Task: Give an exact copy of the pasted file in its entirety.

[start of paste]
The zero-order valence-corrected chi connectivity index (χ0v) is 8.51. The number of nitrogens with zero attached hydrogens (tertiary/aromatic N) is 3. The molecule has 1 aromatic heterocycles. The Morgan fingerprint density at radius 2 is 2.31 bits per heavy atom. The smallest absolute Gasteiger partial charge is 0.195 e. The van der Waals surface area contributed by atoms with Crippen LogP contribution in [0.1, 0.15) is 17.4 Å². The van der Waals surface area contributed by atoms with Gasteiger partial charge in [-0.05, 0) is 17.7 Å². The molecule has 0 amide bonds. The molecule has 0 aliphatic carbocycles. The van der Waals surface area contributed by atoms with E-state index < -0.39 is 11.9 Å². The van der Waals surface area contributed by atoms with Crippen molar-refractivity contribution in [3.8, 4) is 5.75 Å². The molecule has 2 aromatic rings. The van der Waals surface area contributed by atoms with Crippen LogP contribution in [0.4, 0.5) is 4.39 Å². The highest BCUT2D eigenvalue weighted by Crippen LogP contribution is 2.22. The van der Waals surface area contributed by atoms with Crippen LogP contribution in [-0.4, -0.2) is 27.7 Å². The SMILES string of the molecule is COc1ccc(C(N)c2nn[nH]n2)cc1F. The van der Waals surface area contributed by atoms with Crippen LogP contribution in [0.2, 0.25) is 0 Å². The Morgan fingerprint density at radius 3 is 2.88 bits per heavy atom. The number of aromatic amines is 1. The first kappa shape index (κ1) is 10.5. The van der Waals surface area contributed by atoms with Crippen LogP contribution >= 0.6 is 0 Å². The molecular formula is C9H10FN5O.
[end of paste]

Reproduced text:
The zero-order valence-corrected chi connectivity index (χ0v) is 8.51. The number of nitrogens with zero attached hydrogens (tertiary/aromatic N) is 3. The molecule has 1 aromatic heterocycles. The Morgan fingerprint density at radius 2 is 2.31 bits per heavy atom. The smallest absolute Gasteiger partial charge is 0.195 e. The van der Waals surface area contributed by atoms with Crippen LogP contribution in [0.1, 0.15) is 17.4 Å². The van der Waals surface area contributed by atoms with Gasteiger partial charge in [-0.05, 0) is 17.7 Å². The molecule has 0 amide bonds. The molecule has 0 aliphatic carbocycles. The van der Waals surface area contributed by atoms with E-state index < -0.39 is 11.9 Å². The van der Waals surface area contributed by atoms with Crippen molar-refractivity contribution in [3.8, 4) is 5.75 Å². The molecule has 2 aromatic rings. The van der Waals surface area contributed by atoms with Crippen LogP contribution in [0.4, 0.5) is 4.39 Å². The highest BCUT2D eigenvalue weighted by Crippen LogP contribution is 2.22. The van der Waals surface area contributed by atoms with Crippen LogP contribution in [-0.4, -0.2) is 27.7 Å². The SMILES string of the molecule is COc1ccc(C(N)c2nn[nH]n2)cc1F. The van der Waals surface area contributed by atoms with Crippen LogP contribution in [0.2, 0.25) is 0 Å². The Morgan fingerprint density at radius 3 is 2.88 bits per heavy atom. The number of aromatic amines is 1. The first kappa shape index (κ1) is 10.5. The van der Waals surface area contributed by atoms with Crippen LogP contribution >= 0.6 is 0 Å². The molecular formula is C9H10FN5O.